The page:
ULTRAVIOLET (1998) – trust the British to turn in one of the best horror shows on television in the 90′s, and to make sure that most people never heard about it. So modest, those Brits. Ultraviolet was a six-episode television series but with every episode written and directed by Joe Ahearne (who directed most of the best Christopher Eccleston Doctor Who episodes) it plays more like a long movie, with a depth to its ideas, and a lot of intelligence in its world-building. The story starts like a typical cop show, with Mike Colefield tracking down his missing partner who’s gone missing the night before his wedding. But while chasing down this runaway groom the show slowly morphs into something horrific as he discovers that the world is the battleground in a secret war between vampires and a small government unit dedicated to keeping them in check. But recently, the far more powerful vampires seem to be upsetting this delicate detente, trying to find an alternate food source that will allow them to wipe out the formerly necessary human race.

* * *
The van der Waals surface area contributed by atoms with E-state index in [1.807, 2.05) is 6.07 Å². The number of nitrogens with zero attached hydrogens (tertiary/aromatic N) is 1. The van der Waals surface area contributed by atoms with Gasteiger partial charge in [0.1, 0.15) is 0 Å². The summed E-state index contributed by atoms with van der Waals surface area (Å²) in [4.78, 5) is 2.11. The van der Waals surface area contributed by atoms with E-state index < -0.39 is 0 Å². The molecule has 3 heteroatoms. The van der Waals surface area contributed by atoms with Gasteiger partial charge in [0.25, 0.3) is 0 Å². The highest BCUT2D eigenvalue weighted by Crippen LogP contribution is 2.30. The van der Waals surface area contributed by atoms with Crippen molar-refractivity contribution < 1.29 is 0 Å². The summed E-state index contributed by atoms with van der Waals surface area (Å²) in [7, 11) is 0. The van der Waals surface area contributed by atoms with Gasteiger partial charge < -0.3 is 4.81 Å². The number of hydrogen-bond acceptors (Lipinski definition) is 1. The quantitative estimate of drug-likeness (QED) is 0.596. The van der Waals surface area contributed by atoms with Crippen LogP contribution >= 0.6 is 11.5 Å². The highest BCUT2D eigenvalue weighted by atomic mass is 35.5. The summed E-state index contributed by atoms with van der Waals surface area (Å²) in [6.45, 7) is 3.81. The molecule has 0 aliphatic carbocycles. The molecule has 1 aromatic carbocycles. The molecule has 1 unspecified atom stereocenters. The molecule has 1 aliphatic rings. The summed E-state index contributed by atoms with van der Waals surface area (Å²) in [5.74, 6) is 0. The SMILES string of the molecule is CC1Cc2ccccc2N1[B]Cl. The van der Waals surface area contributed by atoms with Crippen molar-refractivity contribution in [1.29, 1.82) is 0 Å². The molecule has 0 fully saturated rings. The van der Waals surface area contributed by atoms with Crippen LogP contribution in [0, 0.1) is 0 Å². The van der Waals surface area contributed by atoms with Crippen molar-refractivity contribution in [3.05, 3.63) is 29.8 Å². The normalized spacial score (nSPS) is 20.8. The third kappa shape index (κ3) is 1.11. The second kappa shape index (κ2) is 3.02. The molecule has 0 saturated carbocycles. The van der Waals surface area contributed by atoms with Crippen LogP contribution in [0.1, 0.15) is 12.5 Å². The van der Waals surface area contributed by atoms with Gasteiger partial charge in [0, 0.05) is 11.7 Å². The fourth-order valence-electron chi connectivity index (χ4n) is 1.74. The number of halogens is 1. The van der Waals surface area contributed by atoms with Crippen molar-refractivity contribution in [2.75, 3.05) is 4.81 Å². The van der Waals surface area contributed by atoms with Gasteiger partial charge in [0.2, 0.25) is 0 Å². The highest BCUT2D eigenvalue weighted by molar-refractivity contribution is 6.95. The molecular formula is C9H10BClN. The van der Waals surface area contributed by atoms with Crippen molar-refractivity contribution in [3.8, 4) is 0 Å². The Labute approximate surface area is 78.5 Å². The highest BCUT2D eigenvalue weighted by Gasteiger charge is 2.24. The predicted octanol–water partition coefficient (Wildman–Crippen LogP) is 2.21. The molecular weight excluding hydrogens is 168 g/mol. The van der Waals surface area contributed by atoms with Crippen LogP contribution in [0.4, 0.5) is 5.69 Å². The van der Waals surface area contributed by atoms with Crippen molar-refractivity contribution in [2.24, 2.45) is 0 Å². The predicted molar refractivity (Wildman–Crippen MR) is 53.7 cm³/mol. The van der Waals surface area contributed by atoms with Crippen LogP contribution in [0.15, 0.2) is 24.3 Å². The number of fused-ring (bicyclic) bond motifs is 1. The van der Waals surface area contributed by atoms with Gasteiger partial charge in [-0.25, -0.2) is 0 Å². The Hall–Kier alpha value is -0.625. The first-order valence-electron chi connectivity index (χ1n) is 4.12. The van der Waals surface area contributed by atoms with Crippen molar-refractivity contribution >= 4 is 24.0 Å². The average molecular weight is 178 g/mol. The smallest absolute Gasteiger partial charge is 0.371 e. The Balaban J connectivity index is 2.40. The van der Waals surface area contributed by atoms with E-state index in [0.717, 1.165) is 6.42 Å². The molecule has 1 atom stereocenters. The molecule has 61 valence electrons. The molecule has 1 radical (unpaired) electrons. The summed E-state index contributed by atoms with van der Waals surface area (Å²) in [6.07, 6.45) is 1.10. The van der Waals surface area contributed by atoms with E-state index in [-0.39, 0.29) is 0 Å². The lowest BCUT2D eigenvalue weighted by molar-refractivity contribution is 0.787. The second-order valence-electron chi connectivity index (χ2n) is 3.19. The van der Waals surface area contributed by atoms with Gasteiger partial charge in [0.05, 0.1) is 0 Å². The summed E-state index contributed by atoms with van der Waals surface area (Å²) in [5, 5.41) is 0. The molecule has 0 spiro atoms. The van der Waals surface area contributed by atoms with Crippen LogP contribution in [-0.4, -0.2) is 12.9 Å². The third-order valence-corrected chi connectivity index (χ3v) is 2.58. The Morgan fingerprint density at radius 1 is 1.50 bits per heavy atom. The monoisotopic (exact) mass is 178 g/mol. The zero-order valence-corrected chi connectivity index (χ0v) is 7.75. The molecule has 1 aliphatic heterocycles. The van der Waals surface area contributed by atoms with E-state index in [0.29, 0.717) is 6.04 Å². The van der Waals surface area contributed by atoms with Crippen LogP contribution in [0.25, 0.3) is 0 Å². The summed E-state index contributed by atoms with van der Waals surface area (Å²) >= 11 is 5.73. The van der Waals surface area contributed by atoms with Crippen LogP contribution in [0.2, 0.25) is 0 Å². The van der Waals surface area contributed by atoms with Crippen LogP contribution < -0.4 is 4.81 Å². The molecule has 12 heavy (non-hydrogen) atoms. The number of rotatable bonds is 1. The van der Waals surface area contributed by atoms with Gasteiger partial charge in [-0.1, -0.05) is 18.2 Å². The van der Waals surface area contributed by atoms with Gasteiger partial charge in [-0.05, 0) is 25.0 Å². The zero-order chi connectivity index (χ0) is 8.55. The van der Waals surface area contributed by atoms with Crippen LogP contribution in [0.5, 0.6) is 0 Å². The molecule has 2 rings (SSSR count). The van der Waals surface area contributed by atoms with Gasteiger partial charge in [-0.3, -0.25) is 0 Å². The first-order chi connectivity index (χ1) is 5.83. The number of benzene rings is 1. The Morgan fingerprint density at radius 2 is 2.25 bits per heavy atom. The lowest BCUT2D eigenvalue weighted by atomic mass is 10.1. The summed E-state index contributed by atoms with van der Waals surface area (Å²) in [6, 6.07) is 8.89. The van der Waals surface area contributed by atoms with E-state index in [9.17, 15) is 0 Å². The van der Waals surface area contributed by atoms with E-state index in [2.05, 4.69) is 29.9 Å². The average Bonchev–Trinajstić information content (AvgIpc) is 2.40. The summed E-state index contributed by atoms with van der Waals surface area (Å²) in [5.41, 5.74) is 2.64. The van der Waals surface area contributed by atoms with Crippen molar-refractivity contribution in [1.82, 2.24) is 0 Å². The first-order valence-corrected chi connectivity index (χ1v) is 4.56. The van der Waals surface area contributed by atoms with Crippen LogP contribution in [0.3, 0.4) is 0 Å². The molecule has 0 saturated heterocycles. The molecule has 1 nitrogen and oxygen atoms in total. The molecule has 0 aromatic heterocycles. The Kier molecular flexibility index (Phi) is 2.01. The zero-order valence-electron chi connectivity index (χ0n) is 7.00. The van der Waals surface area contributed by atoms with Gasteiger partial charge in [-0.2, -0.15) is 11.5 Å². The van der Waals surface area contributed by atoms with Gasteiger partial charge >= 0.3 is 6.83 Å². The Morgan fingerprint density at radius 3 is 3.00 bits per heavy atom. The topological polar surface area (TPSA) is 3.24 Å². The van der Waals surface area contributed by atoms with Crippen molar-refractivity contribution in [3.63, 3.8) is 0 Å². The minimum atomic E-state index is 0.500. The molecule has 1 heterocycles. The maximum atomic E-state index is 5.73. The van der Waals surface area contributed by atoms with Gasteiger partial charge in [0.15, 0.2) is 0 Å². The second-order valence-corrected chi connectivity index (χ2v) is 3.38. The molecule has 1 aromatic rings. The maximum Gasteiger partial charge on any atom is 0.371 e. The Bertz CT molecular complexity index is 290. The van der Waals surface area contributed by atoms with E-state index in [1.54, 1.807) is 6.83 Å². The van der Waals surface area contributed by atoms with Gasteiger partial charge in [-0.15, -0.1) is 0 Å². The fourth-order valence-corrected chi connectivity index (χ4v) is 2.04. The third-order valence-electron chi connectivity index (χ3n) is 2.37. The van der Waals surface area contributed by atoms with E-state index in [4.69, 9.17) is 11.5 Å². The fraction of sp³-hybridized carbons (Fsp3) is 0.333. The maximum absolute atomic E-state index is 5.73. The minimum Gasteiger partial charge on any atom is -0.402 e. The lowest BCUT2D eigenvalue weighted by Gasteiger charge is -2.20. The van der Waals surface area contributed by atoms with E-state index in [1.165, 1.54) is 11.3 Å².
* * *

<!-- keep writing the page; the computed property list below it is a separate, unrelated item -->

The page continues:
Over the course of six episodes, what could be a totally ridiculous premise is handled with complete and utter intelligence, sincerity, and zero irony. While the primitive digital effects are a bit crap, the set pieces and big ideas are things of extreme gothic beauty. From Idris Elba (playing a vampire hunter) trapped in a parking garage containing a car with a vampire in the trunk and with the sun going down, to a vampire stuck in a daylight traffic jam protected only by his tinted windows, to a complicated and thorny episode about vampires trying to reproduce with humans, this show specializes in tension. Never calling vampires by name (“Code V” is as close as anyone gets), it’s populated by no-nonsense science cops played by Idris Elba, Philip Quast, and Susannah Harker, and it’s so serious that it feels like the world could end at any minute. This amazing show is like Buffy the Vampire Slayer meets John LeCarre. (Watch it!)